Sitting Down or Standing Up

Publication:Pastoral Letter, August 2019

Dear Friends,
I have been privileged to grow up among Christians and to minister in a wide variety of churches, from house churches to megachurches, in numerous denominations and cultures, in the United States and abroad. I have literally traveled millions of miles. No, I am not an expert in Church life but I am acquainted with it. I carry a burden for the Church. I long to see it stand up in the power of the Holy Spirit! To illustrate my concern, I will turn to the Apostle Peter and his moving from sitting down to standing up.

I love the stories about Peter because a lot of us can identify with him. By his own admission, he was a “sinful man.” He introduced himself to Jesus with that admission, as we all must. Peter was outspoken, used bad language, could sleep in prayer meetings, and at times was violent. Peter also boasted that he would never deny Jesus even if others did. He had argued with Jesus and was rebuked by Jesus; Peter’s faults and sins are all recorded for us to see.

Then there was that night in Gethsemane when Jesus was sweating blood. Peter and others were asleep, but awakened as soldiers came to arrest Jesus. Peter reached for his sword and cut a soldier’s ear off only to be rebuked again by Jesus who then healed the soldier. As Jesus was led away to be tried, Peter followed at a distance in spite of his earlier boast.

Peter witnessed the trial sitting by the fire with the servants, one of who recognized him as a disciple, but Peter lied and denied. This happened not once but three times, and the third time he denied Jesus with an oath! Then Jesus looked at Peter and Peter wept bitterly. Jesus had warned him that he would do just that and now Peter had done so. Jesus had seen through Peter’s bravado, now Peter had seen it himself. We have to see our own sins.

But Jesus had seen more than that; He had seen Peter as a leader. He had seen Peter’s potential when the Holy Spirit would come upon him and that day would come 50 days after Passover and Crucifixion. Jesus can also help us to see our potential.

Acts 2:14 records that when the Holy Spirit came upon the 120 followers of Jesus in the Upper Room, Peter stood with the others to proclaim the Gospel. He stood and raised his voice! The Holy Spirit caused Peter to stand; he went from sitting in his own strength to standing up in the Holy Spirit’s power, and three thousand people received Christ!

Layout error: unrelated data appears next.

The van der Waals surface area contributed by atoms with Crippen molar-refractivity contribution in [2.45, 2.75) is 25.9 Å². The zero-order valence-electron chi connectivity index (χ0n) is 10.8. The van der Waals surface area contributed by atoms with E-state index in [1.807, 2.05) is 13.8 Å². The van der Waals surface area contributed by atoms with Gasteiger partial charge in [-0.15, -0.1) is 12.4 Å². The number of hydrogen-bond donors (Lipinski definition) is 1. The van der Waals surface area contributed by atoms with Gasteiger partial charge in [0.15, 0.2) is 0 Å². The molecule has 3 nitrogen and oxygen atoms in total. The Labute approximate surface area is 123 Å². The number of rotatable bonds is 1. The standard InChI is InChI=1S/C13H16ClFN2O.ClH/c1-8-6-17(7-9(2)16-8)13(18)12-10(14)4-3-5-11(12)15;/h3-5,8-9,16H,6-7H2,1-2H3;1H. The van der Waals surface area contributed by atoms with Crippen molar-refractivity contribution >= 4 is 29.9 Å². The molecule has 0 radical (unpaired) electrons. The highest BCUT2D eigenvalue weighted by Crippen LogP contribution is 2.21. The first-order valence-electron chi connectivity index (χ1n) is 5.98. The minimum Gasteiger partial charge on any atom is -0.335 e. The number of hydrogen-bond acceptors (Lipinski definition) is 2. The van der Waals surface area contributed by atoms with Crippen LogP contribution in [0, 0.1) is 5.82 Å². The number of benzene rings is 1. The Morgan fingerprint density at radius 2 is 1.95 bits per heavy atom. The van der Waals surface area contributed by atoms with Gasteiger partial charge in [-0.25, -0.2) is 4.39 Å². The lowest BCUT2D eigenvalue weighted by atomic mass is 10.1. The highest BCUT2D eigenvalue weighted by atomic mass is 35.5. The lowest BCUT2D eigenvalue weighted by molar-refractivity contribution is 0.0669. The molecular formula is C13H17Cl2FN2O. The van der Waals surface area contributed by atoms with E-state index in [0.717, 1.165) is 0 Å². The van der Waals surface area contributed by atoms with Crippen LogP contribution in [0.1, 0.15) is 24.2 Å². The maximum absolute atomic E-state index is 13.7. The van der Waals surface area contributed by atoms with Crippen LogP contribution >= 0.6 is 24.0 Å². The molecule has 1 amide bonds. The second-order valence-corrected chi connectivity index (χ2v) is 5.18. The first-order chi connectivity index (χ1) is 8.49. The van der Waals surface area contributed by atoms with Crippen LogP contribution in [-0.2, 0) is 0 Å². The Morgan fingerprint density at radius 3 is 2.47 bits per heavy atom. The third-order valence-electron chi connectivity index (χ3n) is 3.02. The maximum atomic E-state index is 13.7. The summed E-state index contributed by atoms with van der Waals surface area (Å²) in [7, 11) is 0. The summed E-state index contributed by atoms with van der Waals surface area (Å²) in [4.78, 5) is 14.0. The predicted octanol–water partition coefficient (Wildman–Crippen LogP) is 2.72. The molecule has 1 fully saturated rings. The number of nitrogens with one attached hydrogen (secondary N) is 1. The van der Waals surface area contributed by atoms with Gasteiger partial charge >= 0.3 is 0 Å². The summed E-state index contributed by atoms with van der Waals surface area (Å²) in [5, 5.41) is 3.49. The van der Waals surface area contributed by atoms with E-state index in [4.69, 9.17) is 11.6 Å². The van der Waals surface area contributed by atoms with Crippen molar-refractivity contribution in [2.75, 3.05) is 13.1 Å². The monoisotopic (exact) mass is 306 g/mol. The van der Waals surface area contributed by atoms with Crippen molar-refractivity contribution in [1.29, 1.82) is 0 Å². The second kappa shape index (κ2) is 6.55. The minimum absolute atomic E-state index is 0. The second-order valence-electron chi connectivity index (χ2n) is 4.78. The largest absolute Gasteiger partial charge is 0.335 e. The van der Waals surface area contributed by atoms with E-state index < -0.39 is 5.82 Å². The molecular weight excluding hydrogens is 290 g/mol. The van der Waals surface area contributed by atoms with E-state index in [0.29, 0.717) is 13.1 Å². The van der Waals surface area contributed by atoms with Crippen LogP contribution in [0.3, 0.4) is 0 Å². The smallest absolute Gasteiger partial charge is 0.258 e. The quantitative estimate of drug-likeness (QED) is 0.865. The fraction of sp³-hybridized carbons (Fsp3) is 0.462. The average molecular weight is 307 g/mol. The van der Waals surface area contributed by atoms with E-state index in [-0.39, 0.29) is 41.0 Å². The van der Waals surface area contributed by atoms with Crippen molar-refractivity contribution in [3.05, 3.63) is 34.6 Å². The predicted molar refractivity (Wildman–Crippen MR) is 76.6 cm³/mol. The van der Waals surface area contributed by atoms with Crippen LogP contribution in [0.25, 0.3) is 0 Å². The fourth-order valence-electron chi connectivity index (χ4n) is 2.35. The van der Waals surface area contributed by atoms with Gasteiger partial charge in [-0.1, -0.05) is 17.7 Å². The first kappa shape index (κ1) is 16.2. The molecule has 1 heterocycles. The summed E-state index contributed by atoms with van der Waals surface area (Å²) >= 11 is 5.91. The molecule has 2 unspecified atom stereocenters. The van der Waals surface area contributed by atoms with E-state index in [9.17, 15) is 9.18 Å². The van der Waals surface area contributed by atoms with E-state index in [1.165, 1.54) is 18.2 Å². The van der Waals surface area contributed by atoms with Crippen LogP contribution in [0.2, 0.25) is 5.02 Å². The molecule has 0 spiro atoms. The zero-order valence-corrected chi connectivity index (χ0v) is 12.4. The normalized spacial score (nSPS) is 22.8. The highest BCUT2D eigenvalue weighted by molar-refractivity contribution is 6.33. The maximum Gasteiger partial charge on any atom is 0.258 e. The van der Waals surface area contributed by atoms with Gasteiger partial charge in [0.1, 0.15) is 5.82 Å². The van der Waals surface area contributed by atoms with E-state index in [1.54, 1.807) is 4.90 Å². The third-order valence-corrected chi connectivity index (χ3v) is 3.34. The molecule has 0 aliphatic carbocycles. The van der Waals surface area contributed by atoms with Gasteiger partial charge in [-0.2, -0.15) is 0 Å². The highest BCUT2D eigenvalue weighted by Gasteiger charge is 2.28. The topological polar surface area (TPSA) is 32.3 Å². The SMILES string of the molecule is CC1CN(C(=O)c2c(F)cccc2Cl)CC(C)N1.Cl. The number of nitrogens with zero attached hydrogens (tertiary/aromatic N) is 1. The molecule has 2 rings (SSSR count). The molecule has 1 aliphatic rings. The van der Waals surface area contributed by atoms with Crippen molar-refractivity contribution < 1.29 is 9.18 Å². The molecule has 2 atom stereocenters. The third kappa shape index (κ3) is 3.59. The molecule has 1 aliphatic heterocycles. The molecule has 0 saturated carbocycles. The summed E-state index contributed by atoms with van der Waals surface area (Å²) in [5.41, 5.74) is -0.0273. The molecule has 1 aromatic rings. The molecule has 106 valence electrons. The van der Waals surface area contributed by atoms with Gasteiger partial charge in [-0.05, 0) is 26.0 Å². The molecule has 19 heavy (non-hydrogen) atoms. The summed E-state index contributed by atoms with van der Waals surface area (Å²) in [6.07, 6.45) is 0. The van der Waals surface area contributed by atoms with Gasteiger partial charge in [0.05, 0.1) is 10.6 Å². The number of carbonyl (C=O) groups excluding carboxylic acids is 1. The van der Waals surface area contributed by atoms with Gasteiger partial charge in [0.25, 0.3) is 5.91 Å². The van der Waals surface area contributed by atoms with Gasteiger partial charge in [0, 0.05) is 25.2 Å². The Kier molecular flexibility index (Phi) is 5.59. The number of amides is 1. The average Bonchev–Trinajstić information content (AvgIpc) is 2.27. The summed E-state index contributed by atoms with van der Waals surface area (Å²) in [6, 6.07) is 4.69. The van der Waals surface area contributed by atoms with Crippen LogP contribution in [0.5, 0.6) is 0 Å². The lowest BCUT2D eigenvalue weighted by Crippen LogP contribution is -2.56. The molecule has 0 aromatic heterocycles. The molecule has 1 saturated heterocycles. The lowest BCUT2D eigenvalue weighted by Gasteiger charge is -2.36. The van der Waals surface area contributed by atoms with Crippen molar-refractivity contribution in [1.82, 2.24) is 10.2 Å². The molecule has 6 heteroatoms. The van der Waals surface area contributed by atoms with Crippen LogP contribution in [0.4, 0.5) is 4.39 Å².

Peter spent the rest of his life standing up for Jesus until, as tradition has it, he too was crucified. Peter’s letters to the Christians scattered by persecution warns them and us that there would be trials and tests of faith (see I Peter 1:6; 3:14-18; 4:1-19.) If we follow Jesus, we will be tried as He was. Jesus had said, “If anyone desires to come after me, let him deny himself, and take up his cross, and follow me” (see Matthew 16:24). Jesus could not have been more clear about the cost! Perhaps that explains why so many simply sit.

We can choose to sit or we can pray that the Holy Spirit will raise us up to stand and raise our voices. Sitting is the passive position. We sit for entertainment; we stand for involvement. We sit in theaters, grandstands, for board games, video games, TV, and we sit in church.

I am reminded that the early Greek Orthodox Church stood to hear the Gospel. I am not advocating that we all stand to hear the sermon, but if we fail to stand in life after sitting in church, something is terribly wrong. Has “church” become for some merely inspirational theater? In too many cases, yes. When I was growing up in church, we used to sing a lot of hymns about standing: “Stand up, stand up for Jesus”, “Standing on the Promises”, “On Christ the Solid Rock I Stand”, “Lord lift me up and let me stand”, “I Stand Amazed”; then the worship leader would say, “The congregation will please be seated.” Some folks never get up again until the next hymn about standing. Meanwhile, the adversaries are standing and raising their voices, then we merely complain about the culture. Complaining is not standing. Complaining is what people in the grandstand do when their team is losing or when the sermon or worship are not going well. We need to get on the playing field! We need the Holy Spirit’s power to get us on our feet again, and enable us to find our voices.

We cannot learn how to stand from the culture. There are many who stand and shout violent words, personal attacks, and condemnation. This cannot be our stand or voice. We learn how to stand from our Lord. Isaiah 53 gives us a description of how Jesus stood in the face of persecution and death. Matthew Chapters 5-7 tells us how to face our enemies. Ephesians Chapter 6 tells us how to stand, clothed in the full armor of God.

We are told in the scriptures that standing up for truth does not include retaliation. In fact, we are to love our enemies and do good to those who despitefully use us. We are to arm ourselves with truth, righteousness, the Gospel of Peace, the shield of faith, the helmet of salvation, and praying always in the Holy Spirit. We are to be watchful and persevere.

Standing up and raising our voices is not passive, but active in speaking the truth in love. Boldness is appropriate and necessary as we see demonstrated by our Lord and the apostles (see Matthew 23; Acts 4).

We should not be surprised if our boldness and speaking truth results in a reaction from others, even if we speak out of love. If we walk the walk as we talk the talk, there will be persecution (see 2 Timothy 3:12). However, in our sacrifices, some will see and receive Jesus. That is how our faith grew then and will grow now. Passivity will not grow the true Church. True Church growth does not come from cultural accommodation but from discerning when and how to stand and speak.